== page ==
Tall, athletic-looking Mike Gorman and his tiny (5’½”, 89 lbs.) Japanese wife, Michiko, attract little attention as they run around the track at a Los Angeles school near their home each morning. What makes them an odd couple is that Miki—not Mike—is the world-class athlete. At 42, she is the second best female marathoner in the U.S. (Kim Merritt, 22, ranks first.)
Last week Miki topped the women’s field for the second year in the New York City marathon, covering the 26 miles, 385 yards in 2:43:10. In August she won the World Masters’ (over 40) marathon in Sweden and last April was the first woman across the line in the Boston marathon—416th in a field of 2,316 (she also won in 1974). “I give her all the encouragement I can,” says Mike, an L.A. stockbroker who sometimes bikes alongside Miki during races. “But she’s very determined and competitive.”
Miki started running in an offhand way. Mike bought her a membership to the L.A. Athletic Club, where he plays handball. Enrolling in a calisthenics class, she was offered a choice of a stationary bicycle or jogging to warm up. Soon she bagged a trophy for logging the most mileage around the small, indoor track in one month. For three years she churned away, winning club competitions until 1973 when she entered an AAU marathon in Culver City. Not only did she win, she broke the record with her 2:46:36.
“She picked up running better than English,” quips Mike, 39. Born in China to a Japanese doctor, Miki, two younger brothers and her mother returned to Japan when her father was drafted into the Chinese army. After the war she started college, but her father died and she had to work to help support the family. Miki held three jobs: she was a receptionist by day and played records in two coffee shops at night. “It was hard. I hated Japan,” she recalls, and at 19 she dreamed of coming to the U.S. because “the American men I saw in the movies looked so sweet, so beautiful, so romantic.”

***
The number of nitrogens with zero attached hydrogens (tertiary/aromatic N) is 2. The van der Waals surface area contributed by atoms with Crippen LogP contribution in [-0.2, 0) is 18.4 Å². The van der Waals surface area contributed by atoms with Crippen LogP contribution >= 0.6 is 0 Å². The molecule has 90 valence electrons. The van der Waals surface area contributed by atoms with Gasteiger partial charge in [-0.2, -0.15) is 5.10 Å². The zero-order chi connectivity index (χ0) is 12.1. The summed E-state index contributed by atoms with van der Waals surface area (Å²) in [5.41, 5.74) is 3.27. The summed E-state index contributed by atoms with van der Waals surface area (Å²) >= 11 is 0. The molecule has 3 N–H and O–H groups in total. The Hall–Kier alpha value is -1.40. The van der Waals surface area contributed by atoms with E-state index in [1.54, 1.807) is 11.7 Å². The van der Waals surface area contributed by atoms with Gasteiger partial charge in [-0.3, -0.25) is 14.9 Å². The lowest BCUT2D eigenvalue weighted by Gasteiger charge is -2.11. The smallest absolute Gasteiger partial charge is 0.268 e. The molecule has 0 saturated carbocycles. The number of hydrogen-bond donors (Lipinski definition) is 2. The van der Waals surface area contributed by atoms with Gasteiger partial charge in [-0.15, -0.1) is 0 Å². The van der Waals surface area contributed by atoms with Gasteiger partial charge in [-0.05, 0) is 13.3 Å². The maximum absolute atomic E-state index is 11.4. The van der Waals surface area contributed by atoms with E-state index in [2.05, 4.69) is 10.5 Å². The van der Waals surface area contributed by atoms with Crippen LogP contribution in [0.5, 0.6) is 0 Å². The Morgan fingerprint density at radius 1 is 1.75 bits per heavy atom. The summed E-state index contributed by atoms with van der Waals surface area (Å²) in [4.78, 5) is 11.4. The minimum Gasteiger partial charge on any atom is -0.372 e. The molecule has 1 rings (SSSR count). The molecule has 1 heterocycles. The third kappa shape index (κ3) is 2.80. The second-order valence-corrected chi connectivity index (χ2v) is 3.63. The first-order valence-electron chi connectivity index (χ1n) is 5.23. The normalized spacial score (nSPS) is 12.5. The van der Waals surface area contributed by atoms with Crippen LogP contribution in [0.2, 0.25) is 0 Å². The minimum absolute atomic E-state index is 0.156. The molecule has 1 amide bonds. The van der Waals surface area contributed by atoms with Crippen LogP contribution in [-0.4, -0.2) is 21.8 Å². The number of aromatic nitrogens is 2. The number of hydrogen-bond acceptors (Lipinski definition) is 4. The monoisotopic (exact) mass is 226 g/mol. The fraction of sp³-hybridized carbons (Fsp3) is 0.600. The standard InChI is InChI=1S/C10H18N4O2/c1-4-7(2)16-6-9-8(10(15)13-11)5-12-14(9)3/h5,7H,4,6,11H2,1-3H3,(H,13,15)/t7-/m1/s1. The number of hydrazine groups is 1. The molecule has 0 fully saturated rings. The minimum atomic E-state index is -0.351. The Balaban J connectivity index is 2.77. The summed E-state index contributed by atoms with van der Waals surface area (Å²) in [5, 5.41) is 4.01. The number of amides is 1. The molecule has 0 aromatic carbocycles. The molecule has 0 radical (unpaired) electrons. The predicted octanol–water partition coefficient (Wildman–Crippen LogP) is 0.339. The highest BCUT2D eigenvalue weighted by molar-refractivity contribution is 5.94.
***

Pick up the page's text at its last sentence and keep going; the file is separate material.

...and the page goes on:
In 1964, while learning shorthand at an American Army base, she babysat for a colonel’s child. When he was transferred back to the States a few months later, she went along with his family. “I was so lucky,” she says. “I was 28 and couldn’t speak a word of English.” In 1965 Miki took a job with a Japanese trading firm in downtown L.A. There, working as a secretary and living in a Salvation Army residence for women, she met Mike at a dance.
Married in 1966, they tried to have children. But not until after the Boston marathon in 1974 did Miki conceive. (“Physically and mentally,” she explains, “I was very relaxed then.”) Afraid of a miscarriage, she quit training for three months. Miserable (“My body felt all clogged”), she resumed running and continued until one week before Danielle, now 2, was born. “Nobody wanted to see me because they were afraid,” she recalls. “I was so big!”
Miki covers about 15 miles a day when training for a race. Because of her schedule, she and Mike have a limited social life—eating out usually means a local sushi bar. Her diet centers on broiled fish without sauce, rice and vegetables, vitamins, and tea with honey for quick energy. “After I run at night,” she says, “I drink beer. I love beer.”
Though Miki dreams of competing in a women’s Olympic marathon, it seems unlikely. “Each host country gets to submit one new event, but Russia won’t ask for a marathon because they don’t have a good female long-distance runner,” she reasons. Thus, she will continue in national marathons, running against mixed competition. “I wonder myself how long I’ll be competing,” she reflects. “I would like to go back and just run for fun and health. I know I’m going to keep at it forever—because it feels good.”